Firefighters fought the blazes from outside the homes, wary that the houses could be booby-trapped, a fire official said.
No injuries were reported.
ELF claimed responsibility for arsons that destroyed two new homes and damaged another in Snohomish in 2004. The fires caused about $1 million in damage. There were blazes attempted at several others locations around the county that year, including a development not far from this morning’s fires.
County politicians condemned today’s arsons.
“It’s an extremely serious crime and we need to make sure this kind of thing is not tolerated in the county,” County Council chairman Dave Somers said. “This is the same type of act when they burned down the horticulture center at the University of Washington. It’s absolutely senseless violence and we need to do everything we can to stop it, prevent it and prosecute it.”
The fires are an outrage, County Executive Aaron Reardon said in a statement. He was on a plane to Washington D.C. for a conference and could not be reached for comment.
“There is no excuse for any kind of terrorism, no matter the motivation or political agenda behind it,” Reardon said. “We’re glad no one was injured this morning.”
He said he is pressing for a thorough investigation and full prosecution for those involved
Yarrow Bay Group of Kirkland worked for two years on permitting for Quinn’s Crossing. The developer sued the county in 2006 after the County Council said the project must be spread out over several years.
In April 2007, members of the Echo Paradise Community group living near the project also sued over fears that future pollution might harm wetlands and an underground aquifer. A court settlement in 2007 and approval of the County Council ended the controversy.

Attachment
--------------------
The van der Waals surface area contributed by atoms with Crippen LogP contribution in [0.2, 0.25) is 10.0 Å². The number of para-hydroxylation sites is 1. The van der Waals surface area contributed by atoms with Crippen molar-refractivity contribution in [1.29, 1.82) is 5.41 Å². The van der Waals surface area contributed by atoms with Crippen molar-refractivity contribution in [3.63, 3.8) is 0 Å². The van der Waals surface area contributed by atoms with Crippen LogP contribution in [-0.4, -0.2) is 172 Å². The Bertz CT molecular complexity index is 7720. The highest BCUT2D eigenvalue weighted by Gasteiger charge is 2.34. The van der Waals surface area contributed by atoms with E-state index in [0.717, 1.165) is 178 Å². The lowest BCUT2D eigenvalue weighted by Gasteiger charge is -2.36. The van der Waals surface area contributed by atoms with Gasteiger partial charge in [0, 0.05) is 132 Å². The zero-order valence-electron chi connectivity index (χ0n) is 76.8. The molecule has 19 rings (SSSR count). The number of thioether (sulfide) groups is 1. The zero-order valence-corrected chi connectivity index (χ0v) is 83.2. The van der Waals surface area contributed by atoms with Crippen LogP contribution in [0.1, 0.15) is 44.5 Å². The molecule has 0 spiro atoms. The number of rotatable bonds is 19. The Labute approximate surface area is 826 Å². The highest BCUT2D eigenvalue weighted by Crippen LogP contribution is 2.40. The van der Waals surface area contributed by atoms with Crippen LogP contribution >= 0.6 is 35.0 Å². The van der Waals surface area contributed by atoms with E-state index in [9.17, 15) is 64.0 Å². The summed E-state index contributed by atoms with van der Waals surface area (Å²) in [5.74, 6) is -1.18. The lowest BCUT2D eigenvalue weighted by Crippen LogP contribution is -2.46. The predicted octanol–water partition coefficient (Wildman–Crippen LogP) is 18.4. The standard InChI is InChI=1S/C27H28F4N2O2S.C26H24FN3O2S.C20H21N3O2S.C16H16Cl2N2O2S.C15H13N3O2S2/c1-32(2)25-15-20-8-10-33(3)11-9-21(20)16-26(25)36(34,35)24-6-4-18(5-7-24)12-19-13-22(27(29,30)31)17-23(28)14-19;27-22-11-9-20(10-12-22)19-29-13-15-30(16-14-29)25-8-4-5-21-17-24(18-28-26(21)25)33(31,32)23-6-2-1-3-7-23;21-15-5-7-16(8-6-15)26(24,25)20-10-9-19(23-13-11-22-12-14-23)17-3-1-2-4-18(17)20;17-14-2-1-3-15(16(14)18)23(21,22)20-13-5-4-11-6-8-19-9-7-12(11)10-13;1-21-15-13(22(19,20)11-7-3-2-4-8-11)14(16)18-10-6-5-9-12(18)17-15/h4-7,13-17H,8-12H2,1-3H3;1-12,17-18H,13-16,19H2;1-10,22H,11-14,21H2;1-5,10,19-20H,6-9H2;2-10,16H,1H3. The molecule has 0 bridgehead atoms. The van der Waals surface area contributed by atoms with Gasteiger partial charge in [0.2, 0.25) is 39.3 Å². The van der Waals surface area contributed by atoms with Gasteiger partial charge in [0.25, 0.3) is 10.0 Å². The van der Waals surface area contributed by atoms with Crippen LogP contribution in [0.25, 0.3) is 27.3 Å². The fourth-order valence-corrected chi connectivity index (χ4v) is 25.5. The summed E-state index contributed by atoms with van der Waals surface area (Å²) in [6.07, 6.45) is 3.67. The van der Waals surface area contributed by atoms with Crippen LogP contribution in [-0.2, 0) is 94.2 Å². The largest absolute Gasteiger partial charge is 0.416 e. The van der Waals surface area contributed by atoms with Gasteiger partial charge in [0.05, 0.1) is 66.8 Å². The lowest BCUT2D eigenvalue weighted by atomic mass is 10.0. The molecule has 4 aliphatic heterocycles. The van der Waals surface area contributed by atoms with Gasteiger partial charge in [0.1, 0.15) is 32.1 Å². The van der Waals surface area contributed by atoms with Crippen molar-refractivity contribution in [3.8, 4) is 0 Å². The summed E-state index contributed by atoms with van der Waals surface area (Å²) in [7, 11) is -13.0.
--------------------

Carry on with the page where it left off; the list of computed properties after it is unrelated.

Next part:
The settlement called for greater environmental protections and a way for the developers to build more homes more quickly.
Developers were required to have a second monitoring well to watch for pollution, said Laura Hartman, president of the neighborhood group. Also, future residents of the development were banned from using pesticides and weed killers, a move to protect nearby wetlands. In exchange, builders were given more assurance they’ll be able to build 37 homes sooner than the county previously allowed.
Five homes on the property were scheduled for the 2007 Street of Dreams home tour, each with an asking prices of $1.8 million.
In June 2007, Yarrow Bay development director Colin Lund praised the proposed settlement.
“We believe the result of the efforts of both parties will create a model for environmentally-friendly development on sites with special concerns,” Lund said.
Of 20 Street of Dreams exhibitions held since 1984, Quinn’s Crossing was the second in Snohomish County. The first was in 1993 at the Echo Falls Country Club.
The “built green” theme of the Quinn’s Crossing project featured smaller houses — about 4,000 to 4,750 square feet — compared with the 8,000- to 11,000-square-foot homes in 2006, Street of Dreams president and founder John Heller said
Eric Olsen, 21, dropped by the arson scene this morning. He said he grew up in the area and used to play in the swampy area where the homes were built.
“It sure upset me because I live downstream from it,” he said, adding that he hopes the destruction will discourage more building in the area.
Raina Laako, 19, and her mother Esta Crepps, 40, live in the area
“It was unreal. It was totally my street,” Lakko said. “.. It’s crazy, like unbelievable. I didn’t believe it at first.”
Crepps said the arsons likely caused more environmental havoc than the housing development. If the motive proves an attempt to protect the earth, the method was misguided, she said.
“They should have hugged a tree before they blew it up,” Crepps said.
Associated Press contributed to this report